Bridgetown, Nova Scotia
|Incorporated||September 15, 1897|
|Dissolved||April 1, 2015|
|• MLA||Stephen McNeil (L)|
|• MP||Greg Kerr (C)|
|• Land||3.54 km2 (1.37 sq mi)|
|• Urban||3.65 km2 (1.41 sq mi)|
|• Density||267.8/km2 (694/sq mi)|
|• Urban density||277.5/km2 (719/sq mi)|
|Time zone||AST (UTC-4)|
|Postal code||B0S 1C0|
|Telephone Exchange||312, 588, 665|
Situated on the Annapolis River at the head of the tide, the area saw Mi'kmaq settlements, followed by Acadian settlers from Port-Royal and then British-sponsored settlements by the late 18th century.
There were at least ten Acadian settlers in the Bridgetown area before the French census of 1671, and the population doubled by 1707. The main Acadian settlement was on the east boundary of the present town, called Gaudetville. There were other Acadian settlers in the town proper, some of whom lived just east of the present bridge.
Several armed skirmishes occurred in neighbouring Carleton Corner during Queen Anne's War (the Battle of Bloody Creek (1711)) and several decades later, the Seven Years' War (the Battle of Bloody Creek (1757)).
Deed references suggest British settlement in Bridgetown from the early 1760s onward, after the Acadians were expelled from Nova Scotia in 1755. These settlers appeared shortly after the allocation of Granville Township among its proprietors; Bridgetown is located in what was formerly Granville Township, settled from 1760 on. The central part of Bridgetown was referred to as the Farm of Henly for unknown reasons. The community grew into a successful wooden shipbuilding area during the 19th century, accounting for many grand homes. It was incorporated as a town in 1897. The town was actually an entrepot for the agricultural and forest products of the surrounding areas and became a significant manufacturing and commercial centre in the 19th century. Manufacturing included a furniture factory, an organ factory, a tannery, a bottling plant, a cider plant, the first M.W. Graves cannery and vinegar factory (Graves was a major food processor that later moved to Kings County) and a distillery.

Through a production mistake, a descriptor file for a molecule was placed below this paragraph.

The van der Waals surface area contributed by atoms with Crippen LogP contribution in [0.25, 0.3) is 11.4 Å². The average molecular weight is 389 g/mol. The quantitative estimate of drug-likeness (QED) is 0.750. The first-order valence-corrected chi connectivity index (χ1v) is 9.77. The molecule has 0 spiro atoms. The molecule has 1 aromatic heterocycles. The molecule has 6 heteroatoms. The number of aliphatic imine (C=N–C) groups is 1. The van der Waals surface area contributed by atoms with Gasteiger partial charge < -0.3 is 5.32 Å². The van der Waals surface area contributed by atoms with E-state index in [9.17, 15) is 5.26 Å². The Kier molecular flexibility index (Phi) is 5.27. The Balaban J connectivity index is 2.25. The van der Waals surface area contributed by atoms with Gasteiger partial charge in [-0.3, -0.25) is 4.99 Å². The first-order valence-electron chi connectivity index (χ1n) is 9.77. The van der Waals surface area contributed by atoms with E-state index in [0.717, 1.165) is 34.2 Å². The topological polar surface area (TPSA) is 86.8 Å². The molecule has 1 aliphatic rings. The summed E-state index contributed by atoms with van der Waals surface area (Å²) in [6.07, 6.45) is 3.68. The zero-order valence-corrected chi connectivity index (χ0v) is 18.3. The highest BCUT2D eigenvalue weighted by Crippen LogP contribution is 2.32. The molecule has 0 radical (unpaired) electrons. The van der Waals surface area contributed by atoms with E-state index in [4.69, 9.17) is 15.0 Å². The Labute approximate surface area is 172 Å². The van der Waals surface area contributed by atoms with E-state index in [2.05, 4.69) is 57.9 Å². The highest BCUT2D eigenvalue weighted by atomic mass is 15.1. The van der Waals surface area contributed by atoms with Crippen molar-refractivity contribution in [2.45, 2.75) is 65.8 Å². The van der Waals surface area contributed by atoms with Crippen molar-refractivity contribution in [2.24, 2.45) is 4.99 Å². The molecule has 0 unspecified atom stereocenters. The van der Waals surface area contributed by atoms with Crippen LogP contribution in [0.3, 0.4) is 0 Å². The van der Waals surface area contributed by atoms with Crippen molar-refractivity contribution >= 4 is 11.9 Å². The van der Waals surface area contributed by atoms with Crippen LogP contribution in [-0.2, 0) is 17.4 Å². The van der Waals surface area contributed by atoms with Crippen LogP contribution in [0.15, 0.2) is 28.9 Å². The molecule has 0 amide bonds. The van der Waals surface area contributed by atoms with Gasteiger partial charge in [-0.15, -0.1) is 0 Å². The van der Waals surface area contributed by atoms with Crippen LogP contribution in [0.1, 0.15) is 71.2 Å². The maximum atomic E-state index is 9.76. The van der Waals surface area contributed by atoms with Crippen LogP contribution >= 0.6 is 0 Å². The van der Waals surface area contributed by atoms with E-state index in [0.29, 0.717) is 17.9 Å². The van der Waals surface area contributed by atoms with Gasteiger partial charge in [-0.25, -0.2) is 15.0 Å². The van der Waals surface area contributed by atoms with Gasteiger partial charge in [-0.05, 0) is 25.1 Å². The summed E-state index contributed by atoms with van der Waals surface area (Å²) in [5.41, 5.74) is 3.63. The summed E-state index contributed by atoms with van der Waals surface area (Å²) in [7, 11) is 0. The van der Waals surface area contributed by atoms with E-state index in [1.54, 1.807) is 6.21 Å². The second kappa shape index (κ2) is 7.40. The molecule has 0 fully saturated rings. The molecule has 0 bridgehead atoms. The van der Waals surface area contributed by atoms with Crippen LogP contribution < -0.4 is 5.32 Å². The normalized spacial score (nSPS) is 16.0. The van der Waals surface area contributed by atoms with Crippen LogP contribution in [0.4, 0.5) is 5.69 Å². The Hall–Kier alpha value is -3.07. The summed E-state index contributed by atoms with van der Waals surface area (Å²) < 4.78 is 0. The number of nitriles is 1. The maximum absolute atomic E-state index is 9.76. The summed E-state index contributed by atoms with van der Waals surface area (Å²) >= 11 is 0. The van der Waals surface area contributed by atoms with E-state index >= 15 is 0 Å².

The community is one of few in Nova Scotia to have developed from a formal town plan (or plat), rather than allowing development to proceed unhindered. Captain John Crosskill, who owned or controlled the central part of the community, what is now downtown, divided the bulk of the lands into 90 by 90 lots in 1821. and most of these boundaries remain visible to this day. As the community developed, the heirs of Capt. Crosskill planned several additional subdivisions, some of which were wildly optimistic.
The community was named at a gathering of local residents about 1824. There are two versions of the rationale for the name. The more romantic has it that the community was named after Bridgetown, Barbados because Captain Crosskill had once been stationed there, and had apparently much enjoyed it. The other simply attributes the name to the presence of a bridge over the Annapolis River. This version is given some credence because Joseph Howe, in his Rambles, refers to the area as "The Bridge". Likely there were proponents of both theories at the meeting, and since both sides wanted the name Bridgetown it will never be possible to sort out how many had which reason.
The Windsor and Annapolis Railway (W&A) constructed its mainline between Windsor and Annapolis Royal through the area in 1868, crossing over the Annapolis River on a bridge between the north and south banks in the community. The original W&A crossing was a wooden covered bridge but was replaced in the early 20th century by the present iron railway bridge. The W&A merged into the Dominion Atlantic Railway (DAR), a subsidiary of Canadian Pacific Railway, and operated until 1990. The Middleton and Victoria Beach Railway was constructed through the north end of Bridgetown in the early 20th century and this line came under the ownership of Canadian National Railway, operating until 1982.